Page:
Tuesday, January 31, 2017

"Guinea Pig: Mermaid in a Manhole": a Japanese cult horror film found online

Guinea Pig: Mermaid in a Manhole” (2002, directed by Hideshi Hino, “Gini piggu: Manhoru no naka no ningyo”, 58 min) is a camp Japanese horror film, that could get revived as a cult or midnight film.

The link to see it free right now is here.  I had some trouble with the video player hanging and stalling a lot.  The subtitles are in French, and the dialogue is very simple to read.  The film is shot in the old 1.37:1 aspect and looks extremely low budget.

The film opens with an image of a “Chuckie” doll in a sewer (remember “Child’s Play” (1984)).  An artist (Shageru Saiki) investigates the manhole and finds a mermaid, an brings her up to his tiny upstairs apartment.  Her body disintegrates quickly with sores and worms.  The artist uses her body fluids as paint, in an exercise that seems to make fun of Oscar Wilde’s “The Picture of Dorian Gray”.  It gets pretty gross, with the vomiting scenes (remember Roman Polanski’s "Carnage" (1/14/2012”), but when she dies, he dismembers the body.  The blood flows through a leak to an apartment below, and a young couple calls the cops.  He winds up in a mental institution, looking like a manhole, as the authorities say she died of cancer. (OK, we have American Carnage, and Japanese Carnage.)

Reid Ewing (a fan of Danganronpa, based on Japanese manga) found this link and shared it on his Twitter feed.  I’d love to see him do more short films (like in the “It’s Free” series) again.  They would fit into a dialogue on open access (which Jack Andraka has been pushing relative to science fair researchers.)  But I suppose we could see a Danganronpa movie some day (there are plenty of such “movies” extracted from the game series on YouTube now). .

Sunday, January 29, 2017

Milo Begins Construction on the Wall

Milo Yiannopoulos has made a satirical gay fashion film for “Breitbart Films”, “Milo Begins Construction on the Wall”.

Look at the nice bodies, some of them hairy, others smooth. Too many tattoos.  Breitbard has an accompanying article here.

Seriously, I wonder, if Milo making fun of The Wall (like the Austrian film, linked here on Blogger), or making fun of the objections to it.  He isn’t born in the US, but Milo might actually make a decent head of state.  Let him replace Bannon as Trump’s national security adviser.
Still, all the controversy about Milo, seems to be his rejection of political correctness and “crybaby” attitudes.

Here’s a CNN video on what it would take to build the wall.  About 1200 miles of the 1900+ border is unfenced. And in some areas illegal traffic is a real problem.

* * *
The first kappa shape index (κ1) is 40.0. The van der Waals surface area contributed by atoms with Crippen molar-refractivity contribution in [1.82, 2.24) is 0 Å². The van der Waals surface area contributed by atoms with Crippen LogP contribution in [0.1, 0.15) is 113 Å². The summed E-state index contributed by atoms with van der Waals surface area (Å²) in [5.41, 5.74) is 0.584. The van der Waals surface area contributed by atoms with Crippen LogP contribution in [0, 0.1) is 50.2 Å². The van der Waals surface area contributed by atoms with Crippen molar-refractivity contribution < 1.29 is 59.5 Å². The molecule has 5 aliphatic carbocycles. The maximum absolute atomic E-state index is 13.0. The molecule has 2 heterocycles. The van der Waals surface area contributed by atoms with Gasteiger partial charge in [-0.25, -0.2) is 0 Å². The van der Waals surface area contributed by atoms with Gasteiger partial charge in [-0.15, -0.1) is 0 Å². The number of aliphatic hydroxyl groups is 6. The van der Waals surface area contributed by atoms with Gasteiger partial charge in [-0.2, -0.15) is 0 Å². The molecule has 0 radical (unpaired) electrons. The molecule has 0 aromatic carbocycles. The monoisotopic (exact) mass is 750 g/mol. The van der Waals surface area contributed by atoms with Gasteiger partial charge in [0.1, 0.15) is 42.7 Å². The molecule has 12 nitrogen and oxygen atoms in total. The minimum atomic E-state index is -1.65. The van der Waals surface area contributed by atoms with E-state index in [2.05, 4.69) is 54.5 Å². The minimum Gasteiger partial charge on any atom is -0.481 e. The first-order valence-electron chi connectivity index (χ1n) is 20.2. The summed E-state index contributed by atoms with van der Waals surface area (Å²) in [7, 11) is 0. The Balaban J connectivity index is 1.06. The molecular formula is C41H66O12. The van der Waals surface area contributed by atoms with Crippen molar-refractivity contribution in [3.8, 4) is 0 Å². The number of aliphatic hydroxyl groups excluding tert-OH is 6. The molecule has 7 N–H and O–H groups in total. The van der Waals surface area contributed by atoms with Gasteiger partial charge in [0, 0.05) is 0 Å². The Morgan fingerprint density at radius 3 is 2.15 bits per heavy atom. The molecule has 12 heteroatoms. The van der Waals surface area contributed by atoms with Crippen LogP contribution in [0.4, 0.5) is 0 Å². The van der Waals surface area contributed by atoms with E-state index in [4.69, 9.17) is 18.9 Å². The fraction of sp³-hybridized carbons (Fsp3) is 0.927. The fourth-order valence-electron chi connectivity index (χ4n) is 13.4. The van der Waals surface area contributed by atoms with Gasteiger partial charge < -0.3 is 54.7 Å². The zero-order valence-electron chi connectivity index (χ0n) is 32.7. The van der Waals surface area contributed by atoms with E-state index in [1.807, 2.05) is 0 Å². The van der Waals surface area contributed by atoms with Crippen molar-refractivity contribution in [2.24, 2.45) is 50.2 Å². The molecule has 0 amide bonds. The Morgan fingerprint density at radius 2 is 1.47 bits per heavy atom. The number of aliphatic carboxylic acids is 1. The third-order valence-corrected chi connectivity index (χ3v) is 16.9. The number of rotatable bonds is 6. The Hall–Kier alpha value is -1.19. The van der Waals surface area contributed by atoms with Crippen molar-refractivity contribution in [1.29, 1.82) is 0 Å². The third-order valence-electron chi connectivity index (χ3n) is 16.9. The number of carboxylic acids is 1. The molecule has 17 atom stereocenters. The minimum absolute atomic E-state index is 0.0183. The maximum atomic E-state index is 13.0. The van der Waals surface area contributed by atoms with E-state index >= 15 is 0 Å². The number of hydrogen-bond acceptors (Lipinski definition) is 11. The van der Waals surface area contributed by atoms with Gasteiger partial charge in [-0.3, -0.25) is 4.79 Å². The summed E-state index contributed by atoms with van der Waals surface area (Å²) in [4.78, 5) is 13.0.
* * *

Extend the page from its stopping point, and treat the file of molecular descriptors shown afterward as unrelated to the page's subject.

Wikipedia attribution link of El Paso-Juarez, my MWilliams151, CCSA 3.0.  I visited it and drove a rent car into Juarez in 1979

Tuesday, January 24, 2017

"Taylor Wilson": new lecture video from Clinton School of Public Service (I call this a movie where science "trumps" politics)

I don’t often propose that YouTube lectures be reviewed as “films”, but this 47-minute address and QA by 22-year-old physicist Taylor Wilson, recorded around Nov. 15. 2016 (about a week after Trump’s electoral win) at the Clinton School of Public Service in Little Rock, AR

The video would have been more effective if shown with slides, but Taylor has plenty of these on his own site, particularly “Expeditions”  (My own short story in DADT-III is called “Expedition” – coincidence).  You have to click through to see the various galleries.

Taylor grew up near Texarkana, AR but moved to Reno to go to the Davidson Academy.  He has gotten support from Peter Thiel.  I believe his labs are at the University of Nevada in Reno.  The dress is informal, and his facial features bear a striking resemblance to those of his mother. Brian Williams had done an outdoor hike interview of him (Major Issues, Nov. 7, 2015), exploring desert and caves for radioactive elements in western Nevada. .

Taylor is most famous for building a small fusion reactor at home at age 14, as explained the book about him by Tom Clynes (book reviews Dec. 14, 2015).

Taylor talked about his idea that the power grids could become more secure if decentralized by having a lot more small underground local reactors.  Many of these could be fission reactors, with new designs.

He also talked about futurism and space travel.  He did mention the medical issues associated with prolonged weightlessness of low gravity, which can include eyesight loss.  He thinks Mars should be settled before the Moon.  Is it OK to live at 40% gravity but not 18%?  One question not mentioned is artificial gravity, which can be generated with centrifugal devices, but applies only to objects in contact with the surface. I have to deal with this idea in my screenplay “Do Ask, Do Tell: Epiphany”.
Wikipedia attribution link for picture (pd) of Reno with University.

Also, the Oscar nominations for 2017 have been announced this morning, here.